Everything you need to know about Bitcoin Halving

Everything you need to know about Bitcoin Halving


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Bitcoin network and bitcoin mining

In order to know what bitcoin halving is, you first need to understand a little bit about how the bitcoin network and mining works.

A bitcoin network is a peer-to-peer payment network that operates based on a cryptographic protocol. It consists of a collection of computers that run bitcoin software and contain a partial or complete history of transactions occurring on its network. The transactions that users send and receive on the network are recorded in a distributed public database known as the blockchain. A blockchain is a shared database that stores data. It is often referred to as a digital ledger. The data within the blockchain is secured by encryption methods. When a transaction takes place on the blockchain, the information from the previous block is copied to a new block with new data, encrypted and the transaction is verified by validators (miners) on the network.

Mining bitcoins is a process where people use their computers to participate in the bitcoin network as a transaction processor and validator. Bitcoin uses a proof-of-work system, which means that miners must prove that they have made the effort to process transactions in order to be rewarded with a certain number of pieces worth of a given cryptocurrency. The term "mining" is not used in a literal sense, but as a reference to the way precious metals are extracted. Bitcoin miners solve complex mathematical problems and confirm the legitimacy of the transaction. They then add these transactions to a block and create chains of these block transactions, creating a blockchain.

Bitcoin halving

As an open source project, bitcoin contains code that allows what is known as a "bitcoin halving event" to occur. This line of code means that after every 210,000 blocks are mined, roughly every four years, the transaction processing reward received by bitcoin miners is halved. This event is referred to as halving because it halves the rate at which new bitcoins are released into circulation. Bitcoin thus forces synthetic price inflation until all bitcoins are released.

It can also be found in the code that at most 64 halvings will occur in the history of bitcoin. This means that a maximum of 21 million bitcoins will be created. That is, after 64 halvings, there will be no more bitcoins to be mined. This event is due to occur in 2140.

What changes occur in bitcoin halving?

Since bitcoin halving is a major event, it has a significant impact on the various parties involved in the bitcoin network.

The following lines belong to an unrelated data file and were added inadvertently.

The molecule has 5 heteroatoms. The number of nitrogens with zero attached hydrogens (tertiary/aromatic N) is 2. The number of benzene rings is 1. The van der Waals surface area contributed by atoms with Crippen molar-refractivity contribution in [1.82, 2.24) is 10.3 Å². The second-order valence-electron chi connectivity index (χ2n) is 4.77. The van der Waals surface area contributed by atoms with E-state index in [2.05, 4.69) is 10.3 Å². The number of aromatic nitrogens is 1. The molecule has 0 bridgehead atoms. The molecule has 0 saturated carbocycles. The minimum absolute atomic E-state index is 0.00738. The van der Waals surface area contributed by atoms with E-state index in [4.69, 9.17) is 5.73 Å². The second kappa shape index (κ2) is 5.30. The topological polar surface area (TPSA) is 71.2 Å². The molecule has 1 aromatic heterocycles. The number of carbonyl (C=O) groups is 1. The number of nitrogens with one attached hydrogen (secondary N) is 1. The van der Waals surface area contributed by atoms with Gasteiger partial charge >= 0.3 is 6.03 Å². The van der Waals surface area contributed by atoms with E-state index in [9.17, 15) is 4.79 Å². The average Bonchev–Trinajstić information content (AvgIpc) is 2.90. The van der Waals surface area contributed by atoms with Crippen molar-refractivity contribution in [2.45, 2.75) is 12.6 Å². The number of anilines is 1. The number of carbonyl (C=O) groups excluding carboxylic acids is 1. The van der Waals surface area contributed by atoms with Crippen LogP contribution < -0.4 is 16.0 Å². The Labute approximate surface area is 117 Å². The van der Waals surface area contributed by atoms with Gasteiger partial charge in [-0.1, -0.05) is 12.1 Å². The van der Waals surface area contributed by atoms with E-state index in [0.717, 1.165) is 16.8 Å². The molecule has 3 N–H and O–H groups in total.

As a result of a decrease in supply and an increase in demand, cryptocurrency prices generally increase, which is good news for investors. Thus, trading activity on the bitcoin blockchain is increasing.

However, as far as miners are concerned, fewer rewards may make it harder for individual miners or small mining organisations to survive in the bitcoin ecosystem, as it is difficult for them to compete with large mining organisations. According to research, bitcoin's mining capacity is countercyclical to its price. When the price of a cryptocurrency increases, the number of miners in its ecosystem decreases, and vice versa. A bitcoin halving event is characterised by an increase in price, but on the other hand, it can also increase the likelihood of an attack on the bitcoin network as many miners move out of its network, reducing its security.

What happens when all the bitcoins are mined?

At the end of August 2022, there were approximately 19.1 million bitcoins in circulation, leaving only approximately 1.9 million bitcoins to be released through mining rewards. Of that number, more than 3.7 million of all bitcoins have already been irretrievably lost, according to a study by Chainalysis. So what can we expect in 2140? Will miners still have an incentive to verify transactions without mining any bitcoin?

Bitcoin creator Satoshi Nakamoto predicted that in that period, and long before, miners would be motivated not only by newly mined bitcoins, but also by the fees they would charge for verifying transactions. This "motivation" was already hinted at in 2017 and the associated huge rise in the price of bitcoin. The network was so overloaded that transactions were queued for hours because miners could not verify them. This caused transaction fees to soar as miners favoured those with higher set "fees". At that time, the average fees per transaction were as high as $54.

So yes, when all the bitcoins are mined, it is assumed that the bitcoin network will continue to operate as before.

When will the next bitcoin halving occur?

The last bitcoin halving occurred on May 11, 2020. The next halving will occur on this date in 2024. From the previous reward of 6.25 BTC per block mined (once every 10 minutes on average), the reward for a successful miner who managed to solve a complicated mathematical problem will drop to 3.125 BTC. This reward will be valid for the next four years until the reward is halved again. Over time, the impact of each halving will diminish as the reward per block approaches zero.